Spartans have the size, seek state satisfaction
GRUNDY CENTER — The statistics showed what everybody knew: Bryce Flater was one of the top running backs in the state the last two years.
What Grundy Center head football coach Brent Thoren sees is the return of an offensive line that cleared the way for that tailback to the tune of more than 2,000 yards each season, the latter of which didn’t even yield a much-anticipated playoff berth.
Losses to three highly-ranked teams, including a season-opening, 7-6 setback at the hands of eventual two-time Class A state champion and archrival Gladbrook-Reinbeck, spoiled the Spartans’ 2016 campaign but motivated those returning for this year.
Thoren has to look no further than the big guys up front to see the possibilities for 2017.
“Bryce was incredibly explosive, very gifted, but there’s also a reason Bryce was successful, and that’s the nice thing that we have coming back is we have an offensive line that has some experience and we can lean on those guys,” Thoren said. “Whoever replaces him in the backfield, I’m very confident they’ll do a great job. We’ve got a nice nucleus to build around, and so while Bryce was a phenomenal athlete and a great kid to coach, he was a byproduct of some other things within our offense as well.”
Grundy Center returns four of seven first-team all-District 3 selections, and all of them are on the offensive line. Junior Mathew Sternhagen (6-foot-3, 210 pounds) will join the likes of seniors Josh Kuiper (6-2, 215), Cade Rohler (6-1, 250), Nolan Freeman (5-10, 230) and Jordan Hook (6-4, 270) in hopes of clearing plenty of room for one of any number of potential Spartan ball carriers to run.
“They have a really high ceiling and I think every day they come to work it’s something they’re willing to do is get better at their craft together and by themselves, and I think that’s what makes them such a neat group,” Thoren said. “They’re really coachable and they’re incredibly intelligent and yet there’s not a level of satisfaction with where they’re at right now. They want to get better … and it ultimately makes us collectively better as a team with that attitude and it spreads to everybody else too.”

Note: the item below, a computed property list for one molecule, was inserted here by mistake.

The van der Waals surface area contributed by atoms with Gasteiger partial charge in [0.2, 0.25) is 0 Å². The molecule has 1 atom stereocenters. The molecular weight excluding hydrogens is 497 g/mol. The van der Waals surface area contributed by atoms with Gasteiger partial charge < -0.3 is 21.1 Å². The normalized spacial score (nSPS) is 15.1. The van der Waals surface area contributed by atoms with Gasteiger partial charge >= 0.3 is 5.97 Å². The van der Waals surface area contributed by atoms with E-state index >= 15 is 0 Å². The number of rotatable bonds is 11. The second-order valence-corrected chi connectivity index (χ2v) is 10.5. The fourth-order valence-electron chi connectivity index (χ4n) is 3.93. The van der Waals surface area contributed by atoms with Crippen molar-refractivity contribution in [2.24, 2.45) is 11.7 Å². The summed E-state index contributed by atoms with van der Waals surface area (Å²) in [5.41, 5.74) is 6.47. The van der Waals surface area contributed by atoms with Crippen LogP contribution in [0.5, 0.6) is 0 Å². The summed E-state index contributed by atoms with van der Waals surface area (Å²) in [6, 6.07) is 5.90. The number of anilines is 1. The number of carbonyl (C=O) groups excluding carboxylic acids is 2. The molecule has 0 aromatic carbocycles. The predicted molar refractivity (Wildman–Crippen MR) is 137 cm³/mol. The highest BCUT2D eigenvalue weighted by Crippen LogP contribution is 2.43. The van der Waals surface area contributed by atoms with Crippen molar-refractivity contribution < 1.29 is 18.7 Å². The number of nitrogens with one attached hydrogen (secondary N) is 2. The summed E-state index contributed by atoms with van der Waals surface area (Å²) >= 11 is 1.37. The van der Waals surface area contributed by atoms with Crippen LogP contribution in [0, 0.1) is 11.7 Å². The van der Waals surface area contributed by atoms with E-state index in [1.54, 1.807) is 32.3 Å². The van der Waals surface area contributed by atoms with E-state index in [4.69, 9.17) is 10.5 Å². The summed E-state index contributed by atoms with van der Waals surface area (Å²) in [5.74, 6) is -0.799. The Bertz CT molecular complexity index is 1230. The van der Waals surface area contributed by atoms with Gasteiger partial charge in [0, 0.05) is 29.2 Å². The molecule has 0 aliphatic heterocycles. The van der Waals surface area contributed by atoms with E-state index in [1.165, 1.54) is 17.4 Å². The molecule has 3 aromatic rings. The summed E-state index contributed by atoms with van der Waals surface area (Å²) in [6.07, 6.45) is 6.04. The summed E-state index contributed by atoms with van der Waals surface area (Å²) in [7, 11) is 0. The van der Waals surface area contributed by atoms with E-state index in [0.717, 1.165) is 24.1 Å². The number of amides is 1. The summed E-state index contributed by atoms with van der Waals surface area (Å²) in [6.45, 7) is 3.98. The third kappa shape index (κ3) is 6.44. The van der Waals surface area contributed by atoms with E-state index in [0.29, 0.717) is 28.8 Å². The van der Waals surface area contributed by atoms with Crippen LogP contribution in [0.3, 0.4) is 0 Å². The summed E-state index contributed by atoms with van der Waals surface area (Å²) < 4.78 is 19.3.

The backfield rotation looks to include a pair of juniors in Caleb Kuiper and Austin Knaack, who carried the ball on the junior varsity squad a year ago, senior fullback Sage Klar, and senior transfer Zach Grant. Grant was the second-leading rusher on the state-qualifying 8-man team at Central Community (Elkader) last fall.
“We’re really excited about the guys we have who can play the position that we have to choose from, and there’s a ton of competition in practice right now,” Thoren said. “We’ve got a bunch of different kinds of guys to run with and that’s kind of the cool thing about it is, what direction do we want to go with it.
“We know we want to run the ball and we’ve got guys who are very capable now of getting the ball from different spots on the field, and that really opens up a lot of options for us.”
Thoren will again turn to senior Jake Bangasser to take the snaps at quarterback. The Spartans, who were sixth in Class A last year rushing for 2,675 yards, threw for fewer than 800 yet still had the second-most potent offense among non-playoff teams. Handing off to Flater was the fallback option last season, so Thoren believes a less predictable attack will produce an equally prolific offensive output behind a powerful set of linemen.
“I think from that standpoint we might be a little tougher to defend, and that kind of plays into our favor a little bit,” he said. “[Opponents] know what we’ve got up front and we want to run the football, there’s no doubt about that.”
Led by Flater, who is now a freshman linebacker at Northern Iowa, Grundy Center produced an average of 40 points per game while allowing just 17.7, yet a 6-3 record included two losses to ranked foes in district play. St. Ansgar was a state semifinalist and West Hancock reached the quarterfinals while the Spartans were forced to stay at home.
“I think the kids look at it as unfinished business,” Thoren said. “As we trained in the offseason, no one really mentioned any particular game but there’s just things that we left out on the field that we felt we could have done better at. I think we’ve addressed some of that stuff … so hopefully it translates to the field.
“I like our team, I like our guys and I think we can be pretty competitive in a lot of the games we play in.”
The Spartans’ schedule starts with the 99th and potentially final meeting between Grundy Center and Gladbrook-Reinbeck. The Rebels are headed to 8-man football next season due to shrinking enrollment, and the longest-running rivalry in the state is staring at its end. District foes St. Ansgar and West Hancock are expected to present the Spartans’ heftiest challenges in District 3 play once again.
“It’s a challenging schedule but we’re excited about the opportunities,” said Thoren. “It’s cliché but we can’t overlook anybody on this schedule. We have the two-time defending state champs as the first game of the year and they haven’t been beaten in two years.
“We have to be ready every single week to play.”